New Delhi-based developer Azure Power may be keen to tout the fact its operational solar portfolio rose 54% in the 12 months from the end of 2018 but that failed to mask the fact it returned to a net loss in the final three months of last year.
The filing made by the NYSE-listed developer to the U.S. Securities and Exchange Commission revealed Azure posted a Rs136 crore reverse in the third quarter of the fiscal year, having announced a Rs16.5 crore profit 12 months earlier.
Nevertheless, Azure appears to be on the right path in terms of revenue from its ever-growing solar estate and pipeline, as well in relation to its immediate debt pile.
The launch of a green bond last year may have raised various expenses related to reordering Azure’s debts but it has also seen the New York-listed company reduce its short-term commitments from Rs282 crore at the end of 2018-19 to Rs168 crore at the end of December. During the same period, the amount owed for accounts payable came in from Rs348 crore to Rs186 crore and the current portion of the developer’s long-term debt reduced from Rs729 crore to Rs230 crore. That adds up to a reduction in total current liabilities from Rs1,700 crore to Rs858 crore.
The flip side of such impressive gains – or reduction in negatives – is that long-term debt has risen from Rs6,170 crore at the end of 2018-19 to Rs8,160 crore at the end of 2019 as total liabilities ballooned from Rs8,350 crore to Rs9,870 crore.
But that is for another day and did not deter Canadian pension fund Caisse de depot et placement du Quebec from raising its holding in the company from 41.4% to 49.4% during the October-to-December window, almost raising the question: When is an Indian developer a Canadian developer?
As far as that quarterly loss is concerned, Azure pointed to curtailment demanded by grid operator the Andhra Pradesh State Load Dispatch Center, lower rooftop solar revenue, Rs50.9 crore more in interest charges and a hike in administrative expenses which included the cost of “management transition”. Tantalizingly, the SEC filing offered no further explanation on that point.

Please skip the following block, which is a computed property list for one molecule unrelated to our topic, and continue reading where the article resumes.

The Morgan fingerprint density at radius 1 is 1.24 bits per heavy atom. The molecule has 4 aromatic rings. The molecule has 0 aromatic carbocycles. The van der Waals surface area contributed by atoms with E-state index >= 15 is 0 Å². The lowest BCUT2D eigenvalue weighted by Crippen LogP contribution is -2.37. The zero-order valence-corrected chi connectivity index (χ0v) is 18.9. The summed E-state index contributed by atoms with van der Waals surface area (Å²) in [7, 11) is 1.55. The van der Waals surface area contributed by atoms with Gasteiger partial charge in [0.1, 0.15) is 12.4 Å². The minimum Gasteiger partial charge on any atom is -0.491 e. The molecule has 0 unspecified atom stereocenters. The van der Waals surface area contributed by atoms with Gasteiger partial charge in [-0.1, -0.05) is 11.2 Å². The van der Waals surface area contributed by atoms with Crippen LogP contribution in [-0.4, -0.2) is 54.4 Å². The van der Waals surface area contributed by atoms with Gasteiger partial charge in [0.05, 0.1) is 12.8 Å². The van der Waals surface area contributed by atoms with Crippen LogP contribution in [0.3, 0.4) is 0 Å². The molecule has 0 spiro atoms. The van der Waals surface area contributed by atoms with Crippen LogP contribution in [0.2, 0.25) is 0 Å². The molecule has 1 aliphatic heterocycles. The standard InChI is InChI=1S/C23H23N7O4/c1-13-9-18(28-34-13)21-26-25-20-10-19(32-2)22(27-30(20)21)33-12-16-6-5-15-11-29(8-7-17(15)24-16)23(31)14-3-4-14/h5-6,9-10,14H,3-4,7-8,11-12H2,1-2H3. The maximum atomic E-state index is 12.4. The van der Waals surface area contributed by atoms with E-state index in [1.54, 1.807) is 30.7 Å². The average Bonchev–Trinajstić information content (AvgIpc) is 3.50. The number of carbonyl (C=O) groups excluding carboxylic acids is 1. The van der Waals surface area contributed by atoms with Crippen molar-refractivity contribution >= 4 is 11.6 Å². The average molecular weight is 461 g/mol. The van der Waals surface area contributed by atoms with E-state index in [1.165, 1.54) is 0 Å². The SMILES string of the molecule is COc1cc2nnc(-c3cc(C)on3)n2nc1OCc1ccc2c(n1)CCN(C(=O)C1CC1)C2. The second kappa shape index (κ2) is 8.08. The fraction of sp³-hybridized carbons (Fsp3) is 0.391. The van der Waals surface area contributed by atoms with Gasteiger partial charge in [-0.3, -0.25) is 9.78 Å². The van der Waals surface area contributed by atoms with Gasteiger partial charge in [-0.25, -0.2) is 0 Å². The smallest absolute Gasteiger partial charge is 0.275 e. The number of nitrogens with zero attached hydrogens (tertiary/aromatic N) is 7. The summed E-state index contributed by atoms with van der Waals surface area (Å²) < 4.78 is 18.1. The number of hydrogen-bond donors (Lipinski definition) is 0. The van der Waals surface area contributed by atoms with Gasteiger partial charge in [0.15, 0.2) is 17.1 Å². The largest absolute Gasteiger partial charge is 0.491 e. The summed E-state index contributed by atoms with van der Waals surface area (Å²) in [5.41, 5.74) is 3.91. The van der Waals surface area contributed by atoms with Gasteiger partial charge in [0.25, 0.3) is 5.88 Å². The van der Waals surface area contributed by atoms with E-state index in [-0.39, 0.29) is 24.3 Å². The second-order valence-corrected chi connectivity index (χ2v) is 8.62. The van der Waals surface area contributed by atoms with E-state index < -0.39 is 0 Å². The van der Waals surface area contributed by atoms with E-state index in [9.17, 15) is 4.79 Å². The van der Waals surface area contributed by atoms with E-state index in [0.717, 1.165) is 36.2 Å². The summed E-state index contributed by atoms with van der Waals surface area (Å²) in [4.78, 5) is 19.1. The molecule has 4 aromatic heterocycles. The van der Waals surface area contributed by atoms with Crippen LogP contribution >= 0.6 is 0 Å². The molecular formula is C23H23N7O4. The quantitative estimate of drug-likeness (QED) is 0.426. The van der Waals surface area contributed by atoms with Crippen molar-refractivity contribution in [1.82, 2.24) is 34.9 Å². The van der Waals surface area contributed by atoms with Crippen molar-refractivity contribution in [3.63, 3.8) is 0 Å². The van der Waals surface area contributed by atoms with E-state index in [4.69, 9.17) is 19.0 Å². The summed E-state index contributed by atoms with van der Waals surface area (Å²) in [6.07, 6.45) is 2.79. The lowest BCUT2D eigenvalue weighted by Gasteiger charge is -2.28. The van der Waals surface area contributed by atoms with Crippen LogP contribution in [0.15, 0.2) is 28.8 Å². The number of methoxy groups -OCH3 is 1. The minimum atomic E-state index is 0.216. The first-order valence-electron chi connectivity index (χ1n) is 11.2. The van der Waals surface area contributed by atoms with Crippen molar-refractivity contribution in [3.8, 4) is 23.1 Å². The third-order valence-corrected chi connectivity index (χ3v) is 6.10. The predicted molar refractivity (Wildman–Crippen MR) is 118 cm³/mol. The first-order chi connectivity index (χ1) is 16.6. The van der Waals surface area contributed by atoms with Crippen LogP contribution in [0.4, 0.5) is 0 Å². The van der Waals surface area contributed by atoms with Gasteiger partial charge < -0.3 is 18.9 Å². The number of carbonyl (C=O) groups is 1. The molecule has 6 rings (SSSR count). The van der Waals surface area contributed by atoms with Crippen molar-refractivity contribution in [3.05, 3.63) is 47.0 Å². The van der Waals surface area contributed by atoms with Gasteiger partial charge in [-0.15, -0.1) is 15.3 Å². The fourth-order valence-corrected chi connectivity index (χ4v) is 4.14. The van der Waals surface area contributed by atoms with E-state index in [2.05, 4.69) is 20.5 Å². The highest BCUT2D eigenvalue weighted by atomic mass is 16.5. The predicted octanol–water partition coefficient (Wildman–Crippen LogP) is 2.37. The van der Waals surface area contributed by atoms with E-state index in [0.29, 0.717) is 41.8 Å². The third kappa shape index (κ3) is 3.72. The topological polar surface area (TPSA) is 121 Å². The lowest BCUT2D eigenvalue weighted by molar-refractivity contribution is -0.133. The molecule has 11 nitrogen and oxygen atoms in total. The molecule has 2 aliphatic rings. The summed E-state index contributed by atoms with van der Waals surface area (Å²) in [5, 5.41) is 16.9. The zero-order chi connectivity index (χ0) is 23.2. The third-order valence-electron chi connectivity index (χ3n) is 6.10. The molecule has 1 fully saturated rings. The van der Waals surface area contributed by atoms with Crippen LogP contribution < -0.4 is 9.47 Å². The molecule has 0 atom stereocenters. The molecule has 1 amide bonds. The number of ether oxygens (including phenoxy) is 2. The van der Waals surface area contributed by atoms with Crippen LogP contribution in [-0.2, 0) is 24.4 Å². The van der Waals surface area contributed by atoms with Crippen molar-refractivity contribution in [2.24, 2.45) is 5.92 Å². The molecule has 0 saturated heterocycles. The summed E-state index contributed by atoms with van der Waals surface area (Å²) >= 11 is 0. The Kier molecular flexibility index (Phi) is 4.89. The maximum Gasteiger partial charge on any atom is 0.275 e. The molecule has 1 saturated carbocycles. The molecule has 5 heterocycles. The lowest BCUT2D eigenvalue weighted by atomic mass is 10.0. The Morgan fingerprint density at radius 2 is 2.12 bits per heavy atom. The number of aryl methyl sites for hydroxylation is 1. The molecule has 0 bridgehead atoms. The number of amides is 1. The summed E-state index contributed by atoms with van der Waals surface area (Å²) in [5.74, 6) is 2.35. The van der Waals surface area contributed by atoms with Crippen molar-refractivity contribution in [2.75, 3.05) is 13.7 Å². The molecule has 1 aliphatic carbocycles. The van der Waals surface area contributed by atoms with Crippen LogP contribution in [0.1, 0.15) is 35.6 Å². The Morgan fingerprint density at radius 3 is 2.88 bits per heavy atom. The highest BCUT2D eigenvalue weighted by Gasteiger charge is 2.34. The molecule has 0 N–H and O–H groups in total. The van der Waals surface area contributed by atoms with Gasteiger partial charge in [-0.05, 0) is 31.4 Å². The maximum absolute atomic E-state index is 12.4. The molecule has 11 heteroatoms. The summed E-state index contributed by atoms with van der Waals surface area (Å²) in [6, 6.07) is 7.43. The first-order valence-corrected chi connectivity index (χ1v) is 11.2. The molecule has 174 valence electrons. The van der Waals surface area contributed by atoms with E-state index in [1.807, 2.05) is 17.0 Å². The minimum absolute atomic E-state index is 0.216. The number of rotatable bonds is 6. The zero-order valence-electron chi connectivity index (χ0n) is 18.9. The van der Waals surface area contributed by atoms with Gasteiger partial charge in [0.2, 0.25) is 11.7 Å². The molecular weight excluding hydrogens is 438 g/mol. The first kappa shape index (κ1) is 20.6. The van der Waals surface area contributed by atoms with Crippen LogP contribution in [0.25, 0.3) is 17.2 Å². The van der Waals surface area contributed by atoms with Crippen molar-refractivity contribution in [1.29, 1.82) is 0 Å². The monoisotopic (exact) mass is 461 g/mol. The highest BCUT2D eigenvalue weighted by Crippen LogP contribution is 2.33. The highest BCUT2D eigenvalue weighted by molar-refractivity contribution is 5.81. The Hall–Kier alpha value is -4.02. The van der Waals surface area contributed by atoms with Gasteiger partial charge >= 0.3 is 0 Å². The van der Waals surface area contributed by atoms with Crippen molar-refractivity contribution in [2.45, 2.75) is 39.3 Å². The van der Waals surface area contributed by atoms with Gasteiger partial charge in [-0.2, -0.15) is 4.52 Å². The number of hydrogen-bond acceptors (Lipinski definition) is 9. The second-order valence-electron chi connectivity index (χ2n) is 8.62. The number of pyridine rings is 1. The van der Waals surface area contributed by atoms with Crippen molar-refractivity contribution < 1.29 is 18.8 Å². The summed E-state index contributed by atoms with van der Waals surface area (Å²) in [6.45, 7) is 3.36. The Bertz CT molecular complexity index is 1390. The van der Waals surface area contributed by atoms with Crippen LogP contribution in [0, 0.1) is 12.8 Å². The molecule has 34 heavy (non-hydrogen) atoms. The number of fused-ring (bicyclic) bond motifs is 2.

Azure pointed out it has filed for recovery of money lost due to the Andhra Pradesh curtailment it believes is in contempt of a court ruling. However, the chances of squeezing payments out of any cash-strapped grid operator in India appear slim to non-existent.
The developer also took a swipe at the safeguarding duty applied to Chinese and Malaysian solar modules shipped to India, pointing out it could have saved a further Rs25 lakh and Rs41 lakh on the cost per installed megawatt of operating DC and AC project capacity, respectively, if the protectionist duty did not exist. Despite the grumbling, Azure announced the cost per megawatt of DC project capacity had fallen Rs98 lakh to Rs3.44 crore in the first nine months of the fiscal year, compared to a year earlier. The AC cost came in at Rs4.79 crore from Rs4.85 crore during the same period, with falling solar module prices the main driver.
Such savings further endorse the direction of travel for Azure and shareholders were treated to a classic example of corporate double-speak in the filing with the developer announcing it had “right-sized its employee strength” during the last quarter. The cost of operations also fell, year-on-year – 28% in the third quarter compared to Q3 2018-19, to Rs1.64 lakh.
Plant load factor was affected by an extended monsoon season and it will be interesting to note how much Azure’s board may feel it necessary to mitigate against such ‘exceptional’ events given the ever more visible effects of climate change around the world.
With third-quarter revenue rising 25% year-on-year, to Rs305 crore, the Azure pipeline expanded to 5.3 GW by the end of the year, up 2,241 MW from the end of 2018. However, it would be interesting to have more details of the 150 MW worth of unsigned power purchase agreements Azure has walked away from since December 31, given the constant speculation about the viability of some of the ultra-low tender bids made by the company in India.
As far as the outlook goes, Azure said it expects to have 1,800-1,825 MW of operational solar capacity by the end of March and 2,650-2,950 by the end of 2020-21. Anticipated revenue of Rs1,280-1,340 crore this year is expected to rise to Rs1,580-1,660 crore next year.
At that rate, the developer may even be able to afford to “wrong-size its employee strength”.
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